A: Mayor Daley has really pushed for Chicago to follow London, Englands lead in terms of ever expanding surveillance networks. His rationale is of course based on the “war on terror” rhetoric so common since 9/11. He also likes to position Chicago as a world city (eg. the Olympic bid for 2016) and regularly reminds people that we could be a target for international terrorists. Some of this has to do with local politics and gentrification questions, but I think the more important consideration is the broad shift since 9/11 toward a generalized. low-level police state consciousness. I don’t think there’s anything particularly sinister or conspiratorial going on, but there seems to be a broad ruling class agreement that surveillance is always useful in preventative counter-insurgency. This assumes that economically marginalized communities of color are still the primary potential source for any insurgent threat to the status quo. Given the degeneration of organized black radicalism in the US over the past thirty years, I find it instructive that this assumption is still current within ruling class circles. For instance, there’s no reason Daley couldn’t argue that the surveillance cameras are primarily needed in wealthier neighborhoods, in order to prevent crime against the middle class. That he has instead positioned the cameras largely in poor and burnt out neighborhoods (including some that have gentrification potential) says something important about the purpose of the surveillance in the first place.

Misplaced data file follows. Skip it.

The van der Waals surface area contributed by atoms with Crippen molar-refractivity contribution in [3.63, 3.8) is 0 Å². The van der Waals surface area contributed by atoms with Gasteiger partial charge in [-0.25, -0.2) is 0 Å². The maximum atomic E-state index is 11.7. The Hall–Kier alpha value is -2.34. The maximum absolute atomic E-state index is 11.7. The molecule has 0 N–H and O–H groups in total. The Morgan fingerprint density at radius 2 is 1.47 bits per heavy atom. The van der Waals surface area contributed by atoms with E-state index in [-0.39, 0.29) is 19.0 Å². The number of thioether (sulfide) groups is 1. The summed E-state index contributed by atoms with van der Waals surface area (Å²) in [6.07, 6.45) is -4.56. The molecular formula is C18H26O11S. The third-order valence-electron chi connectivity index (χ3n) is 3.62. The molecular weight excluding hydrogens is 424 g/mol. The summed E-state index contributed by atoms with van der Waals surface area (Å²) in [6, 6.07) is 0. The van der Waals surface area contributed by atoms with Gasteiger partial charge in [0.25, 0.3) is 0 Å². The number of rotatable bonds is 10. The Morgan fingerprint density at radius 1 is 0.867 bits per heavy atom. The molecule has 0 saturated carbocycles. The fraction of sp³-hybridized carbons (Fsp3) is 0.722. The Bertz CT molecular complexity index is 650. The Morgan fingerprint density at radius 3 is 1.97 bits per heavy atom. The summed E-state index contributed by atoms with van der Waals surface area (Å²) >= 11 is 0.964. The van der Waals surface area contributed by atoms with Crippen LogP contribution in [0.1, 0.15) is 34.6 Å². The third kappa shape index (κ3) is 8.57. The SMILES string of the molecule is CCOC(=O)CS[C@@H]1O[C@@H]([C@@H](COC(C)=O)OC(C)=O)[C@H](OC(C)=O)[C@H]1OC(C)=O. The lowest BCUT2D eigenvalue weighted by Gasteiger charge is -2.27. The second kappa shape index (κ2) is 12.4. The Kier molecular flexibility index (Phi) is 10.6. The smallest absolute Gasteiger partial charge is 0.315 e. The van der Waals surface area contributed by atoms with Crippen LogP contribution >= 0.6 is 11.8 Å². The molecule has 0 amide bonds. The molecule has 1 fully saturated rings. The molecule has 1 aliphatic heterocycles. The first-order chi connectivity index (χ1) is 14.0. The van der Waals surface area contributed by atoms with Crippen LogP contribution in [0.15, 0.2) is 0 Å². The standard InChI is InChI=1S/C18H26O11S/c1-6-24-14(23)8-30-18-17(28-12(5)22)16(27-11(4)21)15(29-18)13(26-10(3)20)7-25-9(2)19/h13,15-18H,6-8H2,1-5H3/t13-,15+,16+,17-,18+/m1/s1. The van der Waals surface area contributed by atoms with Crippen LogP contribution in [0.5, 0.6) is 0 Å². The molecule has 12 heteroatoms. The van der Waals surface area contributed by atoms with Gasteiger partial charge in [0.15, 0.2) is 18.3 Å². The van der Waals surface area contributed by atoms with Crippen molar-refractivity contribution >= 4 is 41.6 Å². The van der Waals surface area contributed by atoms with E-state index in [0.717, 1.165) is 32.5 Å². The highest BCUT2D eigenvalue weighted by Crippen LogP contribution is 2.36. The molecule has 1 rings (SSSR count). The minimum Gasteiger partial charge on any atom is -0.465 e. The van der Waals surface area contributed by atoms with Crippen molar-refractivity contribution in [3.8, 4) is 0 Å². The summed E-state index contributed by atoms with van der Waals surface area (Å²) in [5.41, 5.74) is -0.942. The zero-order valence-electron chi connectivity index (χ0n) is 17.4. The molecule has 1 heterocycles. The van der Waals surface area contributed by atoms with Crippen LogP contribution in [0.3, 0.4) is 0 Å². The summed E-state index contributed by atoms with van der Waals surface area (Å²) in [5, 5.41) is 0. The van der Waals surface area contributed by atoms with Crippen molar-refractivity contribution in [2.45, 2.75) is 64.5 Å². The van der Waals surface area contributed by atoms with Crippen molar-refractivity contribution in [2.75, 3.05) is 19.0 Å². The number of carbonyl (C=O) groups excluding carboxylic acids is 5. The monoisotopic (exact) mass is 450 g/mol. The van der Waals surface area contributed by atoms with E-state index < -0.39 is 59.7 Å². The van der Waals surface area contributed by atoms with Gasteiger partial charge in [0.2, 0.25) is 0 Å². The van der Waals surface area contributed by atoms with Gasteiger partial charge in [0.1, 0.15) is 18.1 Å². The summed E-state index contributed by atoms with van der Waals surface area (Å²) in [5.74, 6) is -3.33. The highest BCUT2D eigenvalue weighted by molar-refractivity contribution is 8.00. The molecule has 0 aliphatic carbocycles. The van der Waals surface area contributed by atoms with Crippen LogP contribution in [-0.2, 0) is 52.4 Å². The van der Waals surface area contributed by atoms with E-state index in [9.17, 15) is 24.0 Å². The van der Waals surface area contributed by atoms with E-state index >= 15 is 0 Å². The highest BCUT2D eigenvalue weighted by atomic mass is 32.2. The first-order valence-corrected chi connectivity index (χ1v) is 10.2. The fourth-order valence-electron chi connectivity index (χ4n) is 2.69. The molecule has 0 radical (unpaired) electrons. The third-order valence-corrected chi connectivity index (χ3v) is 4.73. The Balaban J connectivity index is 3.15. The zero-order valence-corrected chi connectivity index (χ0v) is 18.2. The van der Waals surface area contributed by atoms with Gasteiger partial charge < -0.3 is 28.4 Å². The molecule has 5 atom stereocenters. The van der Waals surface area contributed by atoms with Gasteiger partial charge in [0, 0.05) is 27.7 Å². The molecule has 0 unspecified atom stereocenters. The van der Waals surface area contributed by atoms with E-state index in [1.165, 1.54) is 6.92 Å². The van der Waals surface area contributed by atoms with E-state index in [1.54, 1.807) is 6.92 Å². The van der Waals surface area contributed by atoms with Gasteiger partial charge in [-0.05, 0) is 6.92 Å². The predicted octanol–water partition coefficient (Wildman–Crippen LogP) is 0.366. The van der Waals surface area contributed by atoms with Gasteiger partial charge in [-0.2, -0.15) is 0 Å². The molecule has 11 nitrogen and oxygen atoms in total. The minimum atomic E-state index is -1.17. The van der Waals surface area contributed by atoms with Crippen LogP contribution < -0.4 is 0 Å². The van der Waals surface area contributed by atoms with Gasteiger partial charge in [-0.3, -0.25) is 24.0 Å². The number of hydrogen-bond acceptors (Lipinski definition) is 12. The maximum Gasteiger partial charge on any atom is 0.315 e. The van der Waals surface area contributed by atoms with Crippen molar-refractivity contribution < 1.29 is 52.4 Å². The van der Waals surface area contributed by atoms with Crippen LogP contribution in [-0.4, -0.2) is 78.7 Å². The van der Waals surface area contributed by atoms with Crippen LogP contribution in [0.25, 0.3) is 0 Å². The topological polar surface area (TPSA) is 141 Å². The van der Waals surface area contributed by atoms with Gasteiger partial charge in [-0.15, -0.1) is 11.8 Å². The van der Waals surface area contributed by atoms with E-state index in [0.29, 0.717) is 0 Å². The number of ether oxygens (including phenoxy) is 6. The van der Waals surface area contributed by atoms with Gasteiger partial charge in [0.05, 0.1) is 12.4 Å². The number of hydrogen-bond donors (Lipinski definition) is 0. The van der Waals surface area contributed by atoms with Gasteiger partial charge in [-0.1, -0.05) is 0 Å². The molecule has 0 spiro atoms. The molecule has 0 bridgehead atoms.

Q: This year some 25 students were killed while walking to and from school. Last year it was something like 32 students – some as young as 7. Looking at the gunfights and shootings that are destroying families and their communities, beyond the police build up, what other responses have there been?